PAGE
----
Following years of planning, and pilot projects, the Administrative Adjudication of Road Traffic Offences (AARTO) was expected to be implemented from 1 April this year. However, the implementation of this system has again been delayed, a delay that is doing more harm than good, the Automobile Association (AA) said.
Originally the system was to be implemented five years ago in 2011, but this was delayed indefinitely. A new implementation date of April 2012 was suggested but again this was delayed. In 2015 the Deputy Transport Minister, Sindisiwe Chikunga, announced that AARTO would be implemented in April 2016, but this date has also slipped quietly past.
“Since 1998 a lot of time, effort, and money has gone into developing and implementing AARTO. Despite this, we still don’t have a workable system, which is lamentable,” the AA noted.
A key objective for the implementation of AARTO was to effect behavioural change among drivers in order to curb the growing number of deaths on our roads. According to the Road Traffic Management Corporation (RTMC), approximately 13 000 people died on the country’s roads last year alone. We believe that action needs to be taken sooner, rather than later, to deal with this crisis.
The AA has supported many of the proposals relating to AARTO since they were first mooted in 1998, through the establishment of the Road Traffic Infringement Agency (RTIA), which was created specifically to roll out and administer AARTO.
Apart from creating the RTIA, the legislation on AARTO also:
- Established the concept of an ‘infringement’ as a traffic violation which can be dealt with administratively (such as speeding or talking on your cellphone while driving), as opposed to an ‘offence’ which remains a criminal offence (such as drunk driving, which is indistinguishable from any other criminal offence, and which requires a court appearance), and,
- Provided for the implementation of a points demerit system which punishes repeated violations by suspending or cancelling a motorists driving licence.
According to the RTIA the system will mean drivers accumulate points for infringements they commit, The Agency notes: “Every person starts with 0 points, and the maximum permissible number of points is 12. …a person is allowed to drive until he/she has 12 points. Every point exceeding 12 points results in a three-month suspension of the licence. One point is reduced every three months if no further contraventions occur. A licence is cancelled when it has been suspended for the third time.”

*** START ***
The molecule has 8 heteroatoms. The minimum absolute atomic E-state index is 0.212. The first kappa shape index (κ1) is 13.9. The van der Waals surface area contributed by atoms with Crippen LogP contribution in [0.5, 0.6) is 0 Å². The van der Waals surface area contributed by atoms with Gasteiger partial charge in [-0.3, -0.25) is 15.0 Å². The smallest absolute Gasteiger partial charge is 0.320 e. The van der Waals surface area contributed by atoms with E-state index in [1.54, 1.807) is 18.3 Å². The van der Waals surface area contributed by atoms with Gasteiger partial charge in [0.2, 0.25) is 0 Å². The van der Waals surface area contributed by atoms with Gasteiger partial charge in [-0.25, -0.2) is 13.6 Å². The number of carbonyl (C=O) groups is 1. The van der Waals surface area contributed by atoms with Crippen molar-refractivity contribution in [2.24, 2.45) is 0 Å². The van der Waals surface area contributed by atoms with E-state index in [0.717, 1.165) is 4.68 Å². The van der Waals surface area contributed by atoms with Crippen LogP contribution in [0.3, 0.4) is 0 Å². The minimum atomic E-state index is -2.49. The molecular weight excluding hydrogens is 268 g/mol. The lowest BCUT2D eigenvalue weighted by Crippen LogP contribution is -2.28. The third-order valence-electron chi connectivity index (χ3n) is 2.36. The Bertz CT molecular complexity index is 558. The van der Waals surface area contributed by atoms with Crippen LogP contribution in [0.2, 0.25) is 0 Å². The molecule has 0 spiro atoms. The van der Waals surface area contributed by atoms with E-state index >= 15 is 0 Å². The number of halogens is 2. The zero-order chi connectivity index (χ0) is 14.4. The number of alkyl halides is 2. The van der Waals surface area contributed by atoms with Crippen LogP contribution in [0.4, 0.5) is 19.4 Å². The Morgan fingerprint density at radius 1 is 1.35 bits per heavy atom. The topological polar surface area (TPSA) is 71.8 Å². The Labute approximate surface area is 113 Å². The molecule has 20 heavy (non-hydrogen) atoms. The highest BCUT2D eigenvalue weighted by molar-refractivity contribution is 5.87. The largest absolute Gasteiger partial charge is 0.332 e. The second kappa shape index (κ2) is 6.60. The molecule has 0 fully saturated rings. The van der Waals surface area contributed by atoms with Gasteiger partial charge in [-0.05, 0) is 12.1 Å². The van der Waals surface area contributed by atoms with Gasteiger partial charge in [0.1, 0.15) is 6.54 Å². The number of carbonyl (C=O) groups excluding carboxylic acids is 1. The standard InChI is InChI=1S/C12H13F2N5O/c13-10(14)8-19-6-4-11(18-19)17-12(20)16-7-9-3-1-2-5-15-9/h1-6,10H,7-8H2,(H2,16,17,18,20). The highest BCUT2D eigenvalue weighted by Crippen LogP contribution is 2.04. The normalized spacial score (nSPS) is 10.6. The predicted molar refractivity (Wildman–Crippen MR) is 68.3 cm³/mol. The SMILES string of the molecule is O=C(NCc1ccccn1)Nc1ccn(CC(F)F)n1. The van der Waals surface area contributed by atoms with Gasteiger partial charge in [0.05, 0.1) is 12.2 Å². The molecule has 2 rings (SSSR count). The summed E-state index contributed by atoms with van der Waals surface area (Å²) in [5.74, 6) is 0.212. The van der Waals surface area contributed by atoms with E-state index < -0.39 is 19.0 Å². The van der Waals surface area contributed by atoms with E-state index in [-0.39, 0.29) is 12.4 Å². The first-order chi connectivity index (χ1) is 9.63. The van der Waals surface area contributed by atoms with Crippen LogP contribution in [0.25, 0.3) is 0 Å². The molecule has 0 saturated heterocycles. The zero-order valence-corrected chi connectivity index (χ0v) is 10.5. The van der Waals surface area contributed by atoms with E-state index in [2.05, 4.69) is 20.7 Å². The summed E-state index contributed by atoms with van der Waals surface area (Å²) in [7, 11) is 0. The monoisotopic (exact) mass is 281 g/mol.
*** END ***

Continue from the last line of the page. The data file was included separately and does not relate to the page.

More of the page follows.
AARTO has been piloted in Tshwane since 2008 and Johannesburg since 2009, but the points demerit system has not implemented. This will not happen until AARTO is implemented nationally.
However, the delays are cause for great concern, and will ultimately lead to the perpetuation of road offences of which AARTO is designed to address. Among the reasons for these delays are issues relating to the delivery of infringement notices. While this still needs to be resolved, the Act does allow for infringement notices to be delivered via registered mail and as such can be implemented at any time.
In its 2014/2015 Annual Report, the RTIA noted that certain aspects of the AARTO Act are undergoing a parliamentary process but that the Department of Transport envisaged these to be complete by the end of the fourth quarter of the 2015/2016 financial year. This has not happened.
We believe the time has come for hard decisions on the future of AARTO to be made. Our concern is that almost two decades after it was first proposed, no significant steps forward have been taken towards final implementation of the demerit system. We therefore call on the Department of Transport to give South Africans a firm and concrete date for the implementation of AARTO, and to stick to it. Their credibility, and that of the system as a whole, is now at stake.
“As much as we want to see the RTIA, and the AARTO system, succeed and go ahead, this state of inactivity on AARTO’s implementation is serving no purpose. We therefore urge the Department of Transport to take significant steps to ensure the system is implemented, or concede to the public that it probably will never materialise,” the AA noted.
Road safety remains one of the key challenges our government faces, and any dithering on the implementation of a critical resource such as AARTO cannot be entertained.